Sadly, I had to euthanize two other dogs in the junkyard who were too ill to recover but was able to save one other puppy. The puppy was emaciated from terrible diarrhea from intestinal parasites from the filthy environment and human neglect for medical care. I nursed the puppy back to health for one month then found her a loving, forever home.
Since Pearl was badly abused and attacked by other dogs in the junkyard, she was not dog friendly to most dogs but loved cats and people, as long as they did not resemble the man who beat her. I learned her triggers and was able to train her and avoid situations that would stress her out. She had a loving family in a peaceful and safe home for the next 14 1/2 years of her life. Pearl finally had what she and all animals deserve, a happy and healthy life. Pearl lived to the ripe old age of 16 years and I am grateful that she enriched my life as well.
My third Pitbull-Mix Gumby, was thrown out of a car along with his sister Pitbull mix on a busy NJ highway. A girl saw them eating garbage and tried to pick them up but the police did and took them to the local shelter. Sadly, this kill shelter has over 100 Pitbulls so they were put on the kill list. The girl’s mom adopted them then her best friend helped foster them since they already had several dogs of their own. They adopted the sister who was friendly to women but aggressive to men since most likely abused by a man. I adopted Gumby, a Pit-Boxer Mix from the foster home since he was dog friendly and I wanted Pearl to
have a companion. Jazzie who was Pearl’s first friend was sadly euthanized at the young age of 8 years old from kidney failure. Pearl and Gumby bonded well and we happily went on long hikes through the park. Pearl & Gumby would come to work with me daily at my vet hospital and loved having people around to pet them all day in between naps. Unfortunately, Gumby developed severe arthritis in his back causing paralysis which is a boxer genetic trait so sadly, I had to euthanize him when he was only 11 years old.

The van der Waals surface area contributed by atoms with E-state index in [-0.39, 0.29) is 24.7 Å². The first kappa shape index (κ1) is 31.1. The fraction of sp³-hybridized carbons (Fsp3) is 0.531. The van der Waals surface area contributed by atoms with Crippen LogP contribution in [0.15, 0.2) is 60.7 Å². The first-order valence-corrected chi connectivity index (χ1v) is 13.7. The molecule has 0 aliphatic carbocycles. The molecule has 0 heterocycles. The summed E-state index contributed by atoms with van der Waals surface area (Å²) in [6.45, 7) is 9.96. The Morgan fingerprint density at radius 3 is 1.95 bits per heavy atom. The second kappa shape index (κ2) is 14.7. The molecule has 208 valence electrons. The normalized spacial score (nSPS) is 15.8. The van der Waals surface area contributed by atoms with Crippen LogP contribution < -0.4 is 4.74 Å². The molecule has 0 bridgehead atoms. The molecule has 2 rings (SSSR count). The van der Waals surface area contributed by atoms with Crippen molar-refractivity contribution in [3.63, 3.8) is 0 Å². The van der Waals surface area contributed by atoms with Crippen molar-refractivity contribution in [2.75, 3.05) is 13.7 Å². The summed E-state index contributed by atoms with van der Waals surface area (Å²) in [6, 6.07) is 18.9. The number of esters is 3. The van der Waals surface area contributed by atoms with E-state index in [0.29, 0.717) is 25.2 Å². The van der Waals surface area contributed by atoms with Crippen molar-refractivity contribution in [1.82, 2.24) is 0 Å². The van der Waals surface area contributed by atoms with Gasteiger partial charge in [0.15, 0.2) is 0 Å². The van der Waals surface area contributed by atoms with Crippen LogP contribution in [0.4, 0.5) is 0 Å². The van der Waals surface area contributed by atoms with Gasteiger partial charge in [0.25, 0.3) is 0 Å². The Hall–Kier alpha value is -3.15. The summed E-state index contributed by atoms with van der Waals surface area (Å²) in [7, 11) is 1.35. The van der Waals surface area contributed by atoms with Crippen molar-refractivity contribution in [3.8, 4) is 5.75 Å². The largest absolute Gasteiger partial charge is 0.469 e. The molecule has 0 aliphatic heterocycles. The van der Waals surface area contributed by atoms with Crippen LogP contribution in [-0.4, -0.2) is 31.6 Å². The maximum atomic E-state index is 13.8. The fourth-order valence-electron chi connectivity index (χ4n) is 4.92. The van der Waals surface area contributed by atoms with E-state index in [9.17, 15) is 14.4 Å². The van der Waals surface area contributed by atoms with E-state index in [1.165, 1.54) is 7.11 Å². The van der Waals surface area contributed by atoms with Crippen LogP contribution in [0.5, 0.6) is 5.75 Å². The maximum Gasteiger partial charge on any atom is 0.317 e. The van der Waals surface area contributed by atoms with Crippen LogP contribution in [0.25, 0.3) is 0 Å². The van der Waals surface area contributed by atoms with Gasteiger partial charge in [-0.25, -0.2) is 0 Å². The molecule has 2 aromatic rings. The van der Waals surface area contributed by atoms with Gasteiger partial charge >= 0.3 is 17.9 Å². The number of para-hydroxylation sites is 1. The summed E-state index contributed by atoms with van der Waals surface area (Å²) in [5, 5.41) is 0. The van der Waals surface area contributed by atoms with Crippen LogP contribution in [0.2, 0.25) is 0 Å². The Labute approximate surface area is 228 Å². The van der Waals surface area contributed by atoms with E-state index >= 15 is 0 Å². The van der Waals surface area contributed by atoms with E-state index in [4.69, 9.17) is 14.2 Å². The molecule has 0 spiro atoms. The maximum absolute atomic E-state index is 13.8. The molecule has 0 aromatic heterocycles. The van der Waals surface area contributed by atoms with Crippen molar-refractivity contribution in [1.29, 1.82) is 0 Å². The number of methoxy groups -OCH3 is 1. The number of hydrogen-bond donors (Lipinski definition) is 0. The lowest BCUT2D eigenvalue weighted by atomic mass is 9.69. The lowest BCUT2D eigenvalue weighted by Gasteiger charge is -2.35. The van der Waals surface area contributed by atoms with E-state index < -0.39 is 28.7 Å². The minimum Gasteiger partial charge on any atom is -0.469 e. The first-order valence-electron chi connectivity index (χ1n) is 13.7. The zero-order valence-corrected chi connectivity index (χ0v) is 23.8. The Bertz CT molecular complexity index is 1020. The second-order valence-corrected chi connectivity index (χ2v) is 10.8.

I rescued my fourth Pitbull mix Pinky, at 8 weeks of age after a horrific man broke her leg when she was only a helpless 4 pound puppy underweight and bloated from intestinal parasites. I trained Pinky to become a therapy dog for dementia patients in a nursing home and recovering patients including children in hospitals. She is sweet and affectionate loves belly rubs and playing fetch for hours in her fenced in backyard.
My clients frequently ask me if Pitbulls are my favorite breed? I reply “No, I do not have a favorite breed. I fall in love with a dog’s personality first, not their appearance. Like dogs, I do not care what a dog looks like, only how friendly, loving and affectionate they toward towards me when meeting them.”
Shelters are over-populated with sweet Pitbulls, many on death row since they are a misunderstood breed. Therefore, Pitbulls desperately need homes which is why I feel strongly about rescuing them from euthanasia. Every dog, no matter what they look like, whatever breed or label humans place upon them, deserves a chance to have a forever home with a loving family.